19815 Bay Branch Rd
Andalusia, Alabama 36420
(334) 222-2523
HELPLINE: 1-877-530-0002



SCAMHC is an approved Mental Health site for the National Health Service Corps Loan Repayment program.  Find out the program details and see if you qualify by visiting: http://nhsc.hrsa.gov/

SCAMHC is an Equal Opportunity Provider and Employer and maintains a Drug-Free Workplace.

SCAMHC serves all individuals regardless of inability to pay. Discounts for essential services are offered based on family size and income. For more information, contact (334) 222-2523 or our 24/7 Helpline at 1-877-530-0002.



powered by centersite dot net
Child & Adolescent Development: Overview
Basic InformationMore InformationLatest News
Many Marijuana Vendors Aim Advertising at Kids: StudyHeart Function Rebounds for Kids With COVID-Linked MIS-CWhich Kids Are Most Vulnerable to Severe COVID-19?At-Home COVID Tests Accurate for Ki​ds: StudyCDC Study Shows Power of Flu Vaccine for KidsCOVID Hospitalizations Rising in Kids Too Young for VaccineNearly 600,000 U.S. Kids Had COVID Last WeekWhite House to Give Schools 10 Million Free COVID Tests Every MonthKids' Behavior Worsened With Remote Learning: StudyLater School Start Times Boost Parents' Health, TooUrban Air Pollution Drives Millions of Cases of Asthma in KidsCDC Backs Boosters for High-Risk Kids Aged 5-11, Shorter Time Between ShotsA Better Way to Correct Severe Scoliosis in Kids?Getting Your Child Their Vaccine?  Some Tips on Easing Needle FearsU.S. Hospitals Seeing Record Numbers of Young COVID PatientsSevere Illness in Children Brings Hardship for FamiliesReal-World Data Confirms Pfizer Vaccine Safe for Kids Ages 5-11Family Factors Affect Child's Odds for Cleft PalateAs Omicron Spreads, Child Hospitalizations Climb 30% in Past WeekNew Clues to Sudden Unexplained Deaths in Young KidsSevere Illness in a Child Takes Big Toll on Parents, Siblings: StudyProgram Aims to Get Lifesaving Drugs to Kids With Cancer in Poorer CountriesSchool COVID Outbreaks Drop When Adults Wear Masks, Study FindsMany Overweight Kids Already Have Hardened Arteries, DiabetesCDC Supports 'Test-to-Stay' Strategy for SchoolsJunk Food Ads Reaching Kids Through Livestream Gaming PlatformsWhat Does 'Long COVID' Look Like in Kids?New Drug a Good Treatment Option for Severe Asthma in KidsFebrile Seizures: How to Protect Your ChildNew Treatment Greatly Boosts Survival for Kids With a Rare, Aggressive CancerRisk of Vision Trouble Rises in Children With Type 2 DiabetesMore Time Outdoors May Lower Risk of MS in YouthNew Asthma Drug Helps Kids, But Price Tag Is HighUS Surgeon General Report Warns of Mental Health Crisis Hitting YouthAnother Benefit to Asthma Control for Kids: Less Bullying1 in 3 U.S. Children Lack Adequate Health InsuranceWhat's Behind Unexplained Epilepsy in Kids? A Gene Test May TellIs the Mumps Vaccine Becoming Less Effective?Autism Now Diagnosed in 1 in Every 44 Children, CDC SaysKids With Uncontrolled Asthma at Higher Odds for Severe COVID-19Nearly 7% of U.S. Kids Have Had a Head Injury or ConcussionAre Your Holiday Gifts on the 'Noisy Toy List'?Many Kids, Teens Think Girls Don't Care About Computer ScienceMost Parents Say Their Kids Aren't Thankful Enough: PollPandemic Curbed Kids' Efforts to Lose Excess WeightClimate Change May Not Increase Allergies in Kids With Asthma: StudyNearly 10% of Younger Kids Have Gotten First COVID Vaccine DoseAHA News: Family-Based Programs Targeting Childhood Obesity Can Be Good for Parents, TooCases of Children's Severe COVID-Linked Illness Were Worse in Second WaveFace Masks Don't Hide Emotions From Kids: Study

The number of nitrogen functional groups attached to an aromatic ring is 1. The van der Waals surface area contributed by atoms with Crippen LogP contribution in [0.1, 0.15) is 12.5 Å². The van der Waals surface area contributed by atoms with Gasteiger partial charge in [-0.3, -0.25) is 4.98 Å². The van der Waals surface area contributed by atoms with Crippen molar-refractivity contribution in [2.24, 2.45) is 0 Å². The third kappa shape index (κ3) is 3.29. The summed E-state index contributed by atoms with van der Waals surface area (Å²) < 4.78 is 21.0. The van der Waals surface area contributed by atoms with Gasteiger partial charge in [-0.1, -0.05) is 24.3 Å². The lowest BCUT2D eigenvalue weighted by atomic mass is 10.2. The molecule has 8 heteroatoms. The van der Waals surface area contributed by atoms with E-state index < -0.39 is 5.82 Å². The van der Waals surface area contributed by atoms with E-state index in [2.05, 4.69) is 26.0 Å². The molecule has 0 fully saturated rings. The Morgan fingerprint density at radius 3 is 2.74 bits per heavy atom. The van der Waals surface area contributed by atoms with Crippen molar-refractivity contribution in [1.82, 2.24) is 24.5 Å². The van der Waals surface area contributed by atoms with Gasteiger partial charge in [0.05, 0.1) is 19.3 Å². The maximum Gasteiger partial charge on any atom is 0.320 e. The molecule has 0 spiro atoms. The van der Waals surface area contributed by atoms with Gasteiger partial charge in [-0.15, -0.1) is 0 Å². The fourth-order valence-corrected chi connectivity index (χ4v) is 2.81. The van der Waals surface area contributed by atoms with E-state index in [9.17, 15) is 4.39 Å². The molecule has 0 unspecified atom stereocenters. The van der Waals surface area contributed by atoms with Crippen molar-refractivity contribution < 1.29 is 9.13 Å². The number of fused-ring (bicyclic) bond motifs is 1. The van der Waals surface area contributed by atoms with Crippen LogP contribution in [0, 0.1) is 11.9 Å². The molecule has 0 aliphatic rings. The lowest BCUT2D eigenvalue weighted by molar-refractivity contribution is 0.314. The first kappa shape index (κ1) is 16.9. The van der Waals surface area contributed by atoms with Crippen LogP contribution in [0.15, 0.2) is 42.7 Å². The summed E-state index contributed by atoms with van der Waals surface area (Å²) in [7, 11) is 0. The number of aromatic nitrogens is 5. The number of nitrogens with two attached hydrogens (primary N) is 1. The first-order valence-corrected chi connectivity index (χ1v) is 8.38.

Questions and AnswersVideosLinksBook Reviews
Related Topics

ADHD: Attention Deficit Hyperactivity Disorder
Childhood Mental Disorders and Illnesses

New Drug a Good Treatment Option for Severe Asthma in Kids

HealthDay News
by By Ernie Mundell and Robert Preidt HealthDay Reporters
Updated: Dec 13th 2021

new article illustration

MONDAY, Dec. 13, 2021 (HealthDay News) -- Parents of children with moderate-to-severe asthma may have a much-needed treatment option: A new trial finds that an injected monoclonal antibody drug called dupilumab significantly reduces a child's odds of serious asthma attacks and improves lung function.